1. I almost went the direction you did and pick classics. But then I thought everyone would and backed off. And it turns out, no one did but you, so it would have been OK.

    Cool list, and you even proved yourself by not calling the monster Frankenstein. Well done.

    1. That’s what you get for second-guessing yourself! Hahaha, thanks. If there’s one thing I know about, it’s classic literature.

    • Lisa (@TenaciousReader)

    • 8 years ago

    I like you choice to feature classics!! Some great picks 🙂

    1. Thanks, Lisa! Can’t wait to see what you came up with. 🙂

  2. You chose some great classics!

    1. Thanks Tabitha! I almost went with all classics but decided on Pennywise at the last second…he’s just too creepy to exclude.

    • bookwraiths

    • 8 years ago

    God, how did I completely overlook all these classic literary monsters?
    Who knows, but this is a great list. 🙂

    1. If it helps, these books are at the front of my mind because I’m studying English, haha!

    • Heather Morris

    • 8 years ago

    I cannot believe I forgot Grendel. Great list!

    1. GRENDEL! Such a great monster, amirite? Anything that skulks around at night like that is bound to be a major-level creep.

  3. Love the inclusion of classics! “IT” is a classic unto itself, but I’m afraid I couldn’t finish it. I don’t know why, but King’s older stuff and I don’t seem to get along, I got halfway through and just couldn’t muster up the enthusiasm to continue. It was a while ago though, back when I was probably a lot less patient with my books, so one of these days I’ll have to try again!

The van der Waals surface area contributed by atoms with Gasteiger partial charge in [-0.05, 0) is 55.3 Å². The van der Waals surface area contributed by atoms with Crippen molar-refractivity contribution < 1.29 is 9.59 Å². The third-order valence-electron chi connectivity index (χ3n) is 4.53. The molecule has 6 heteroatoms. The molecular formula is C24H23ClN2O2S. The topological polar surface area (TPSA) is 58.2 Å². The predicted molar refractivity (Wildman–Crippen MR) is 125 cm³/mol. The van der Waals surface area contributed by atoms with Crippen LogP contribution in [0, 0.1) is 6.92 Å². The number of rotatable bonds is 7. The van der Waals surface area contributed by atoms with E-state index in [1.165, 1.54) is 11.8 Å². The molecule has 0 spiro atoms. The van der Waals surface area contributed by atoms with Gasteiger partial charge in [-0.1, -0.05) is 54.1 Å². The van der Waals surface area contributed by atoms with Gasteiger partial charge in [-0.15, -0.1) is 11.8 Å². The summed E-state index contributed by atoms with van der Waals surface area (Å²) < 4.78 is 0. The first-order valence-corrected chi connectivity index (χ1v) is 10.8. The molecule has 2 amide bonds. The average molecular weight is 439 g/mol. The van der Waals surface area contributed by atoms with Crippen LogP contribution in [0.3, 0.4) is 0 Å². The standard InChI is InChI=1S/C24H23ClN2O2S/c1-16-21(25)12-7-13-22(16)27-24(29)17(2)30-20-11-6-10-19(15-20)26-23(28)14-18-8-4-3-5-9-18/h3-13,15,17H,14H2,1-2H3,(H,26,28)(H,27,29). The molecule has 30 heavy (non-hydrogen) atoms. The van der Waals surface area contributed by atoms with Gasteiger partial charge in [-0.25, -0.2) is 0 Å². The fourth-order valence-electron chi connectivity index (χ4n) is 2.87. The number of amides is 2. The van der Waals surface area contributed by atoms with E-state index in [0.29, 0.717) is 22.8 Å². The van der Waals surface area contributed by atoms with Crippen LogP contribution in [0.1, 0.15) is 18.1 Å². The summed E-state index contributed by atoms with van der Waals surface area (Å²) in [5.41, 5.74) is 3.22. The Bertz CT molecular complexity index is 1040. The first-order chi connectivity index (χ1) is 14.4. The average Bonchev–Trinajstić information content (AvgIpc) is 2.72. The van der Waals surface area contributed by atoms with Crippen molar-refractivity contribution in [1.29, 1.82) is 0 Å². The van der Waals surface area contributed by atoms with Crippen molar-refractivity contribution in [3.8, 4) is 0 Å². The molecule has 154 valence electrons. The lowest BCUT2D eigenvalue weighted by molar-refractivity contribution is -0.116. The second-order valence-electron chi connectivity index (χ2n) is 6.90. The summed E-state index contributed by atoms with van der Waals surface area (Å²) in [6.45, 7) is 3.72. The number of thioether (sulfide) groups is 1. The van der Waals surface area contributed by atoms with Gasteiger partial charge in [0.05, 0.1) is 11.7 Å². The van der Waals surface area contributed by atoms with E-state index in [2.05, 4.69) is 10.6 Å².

~Mogsy @ BiblioSanctum

    1. Thanks! I think you’re right, “It” really is a classic…and again, it really is hard to get through. The second half gets pretty weird very quickly. I didn’t feel comfortable in the shower – or around spiders – for weeks. And I’ll never look at clowns the same way again.

    • Lynn Williams

    • 8 years ago

    How on earth did I forget Pennywise! Drat. Beowulf is such a good choice but I haven’t read it so thought I’d better not. I was also going to put Frankenstein so glad to see he made your list – I made reference to it in my title.
    Lynn 😀

    1. Your titles are pure gold, Lynn. I feel like you’d be very good at word games! Pennywise is the creepiest monster ever. ALL GEORGIE WANTED WAS A BALLOON, DAMNIT!

    • Tammy Sparks

    • 8 years ago

    I can’t believe it didn’t have a single Stephen King book on my list! Good call with IT. I do love the classics angle you took. Beowulf!

    1. Stephen King is one of the few horror greats that I’ve read, so I had to include him this week! Beowulf is the best. 🙂

  4. Stephen King’s novels are an absolute haven for this week’s topic! I love that both you and Nathan included a character from Alice in Wonderland on your lists, although the Jabberwock makes a bit more sense than the White Rabbit. LOL

    1. Hahaha, glad you see it my way Carmel. 😉 And of course, Stephen King is a gold mine for any horror-style tropes. A scary, scary gold mine.